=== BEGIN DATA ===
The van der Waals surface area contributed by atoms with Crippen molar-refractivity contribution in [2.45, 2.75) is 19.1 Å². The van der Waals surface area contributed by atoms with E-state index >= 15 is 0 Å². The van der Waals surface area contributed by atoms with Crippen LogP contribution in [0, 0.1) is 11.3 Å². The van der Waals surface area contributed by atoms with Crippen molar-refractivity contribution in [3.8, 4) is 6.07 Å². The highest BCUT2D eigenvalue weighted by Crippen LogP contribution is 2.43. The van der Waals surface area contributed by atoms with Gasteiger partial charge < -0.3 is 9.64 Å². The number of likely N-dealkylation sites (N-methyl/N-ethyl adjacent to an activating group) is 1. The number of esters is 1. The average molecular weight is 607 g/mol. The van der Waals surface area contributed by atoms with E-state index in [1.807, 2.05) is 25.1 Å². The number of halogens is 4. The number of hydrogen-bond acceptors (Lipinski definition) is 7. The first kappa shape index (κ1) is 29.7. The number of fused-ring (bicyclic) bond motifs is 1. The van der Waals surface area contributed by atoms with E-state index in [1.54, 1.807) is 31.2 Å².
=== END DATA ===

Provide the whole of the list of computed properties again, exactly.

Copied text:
The van der Waals surface area contributed by atoms with Crippen molar-refractivity contribution in [2.45, 2.75) is 19.1 Å². The van der Waals surface area contributed by atoms with E-state index >= 15 is 0 Å². The van der Waals surface area contributed by atoms with Crippen LogP contribution in [0, 0.1) is 11.3 Å². The van der Waals surface area contributed by atoms with Crippen molar-refractivity contribution in [3.8, 4) is 6.07 Å². The highest BCUT2D eigenvalue weighted by Crippen LogP contribution is 2.43. The van der Waals surface area contributed by atoms with Gasteiger partial charge < -0.3 is 9.64 Å². The number of likely N-dealkylation sites (N-methyl/N-ethyl adjacent to an activating group) is 1. The number of esters is 1. The average molecular weight is 607 g/mol. The van der Waals surface area contributed by atoms with E-state index in [1.807, 2.05) is 25.1 Å². The number of halogens is 4. The number of hydrogen-bond acceptors (Lipinski definition) is 7. The first kappa shape index (κ1) is 29.7. The number of fused-ring (bicyclic) bond motifs is 1. The van der Waals surface area contributed by atoms with E-state index in [1.54, 1.807) is 31.2 Å².